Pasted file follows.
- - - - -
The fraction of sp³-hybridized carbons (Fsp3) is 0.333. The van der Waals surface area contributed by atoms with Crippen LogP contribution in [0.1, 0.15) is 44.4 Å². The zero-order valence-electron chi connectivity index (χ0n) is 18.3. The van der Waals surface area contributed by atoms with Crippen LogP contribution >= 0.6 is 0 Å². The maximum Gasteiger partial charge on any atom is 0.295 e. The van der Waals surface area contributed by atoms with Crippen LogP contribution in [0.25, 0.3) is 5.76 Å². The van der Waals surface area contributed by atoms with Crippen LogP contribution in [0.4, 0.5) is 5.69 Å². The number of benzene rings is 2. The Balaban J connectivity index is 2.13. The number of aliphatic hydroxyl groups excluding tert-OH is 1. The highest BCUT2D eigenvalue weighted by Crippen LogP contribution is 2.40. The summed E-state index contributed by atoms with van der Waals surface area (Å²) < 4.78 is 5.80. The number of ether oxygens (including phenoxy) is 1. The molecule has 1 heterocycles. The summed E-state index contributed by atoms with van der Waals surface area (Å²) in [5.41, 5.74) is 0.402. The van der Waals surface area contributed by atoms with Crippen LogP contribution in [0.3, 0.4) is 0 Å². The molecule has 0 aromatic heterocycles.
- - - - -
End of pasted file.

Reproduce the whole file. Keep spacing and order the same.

The fraction of sp³-hybridized carbons (Fsp3) is 0.333. The van der Waals surface area contributed by atoms with Crippen LogP contribution in [0.1, 0.15) is 44.4 Å². The zero-order valence-electron chi connectivity index (χ0n) is 18.3. The van der Waals surface area contributed by atoms with Crippen LogP contribution >= 0.6 is 0 Å². The maximum Gasteiger partial charge on any atom is 0.295 e. The van der Waals surface area contributed by atoms with Crippen LogP contribution in [0.25, 0.3) is 5.76 Å². The van der Waals surface area contributed by atoms with Crippen LogP contribution in [0.4, 0.5) is 5.69 Å². The number of benzene rings is 2. The Balaban J connectivity index is 2.13. The number of aliphatic hydroxyl groups excluding tert-OH is 1. The highest BCUT2D eigenvalue weighted by Crippen LogP contribution is 2.40. The summed E-state index contributed by atoms with van der Waals surface area (Å²) < 4.78 is 5.80. The number of ether oxygens (including phenoxy) is 1. The molecule has 1 heterocycles. The summed E-state index contributed by atoms with van der Waals surface area (Å²) in [5.41, 5.74) is 0.402. The van der Waals surface area contributed by atoms with Crippen LogP contribution in [0.3, 0.4) is 0 Å². The molecule has 0 aromatic heterocycles.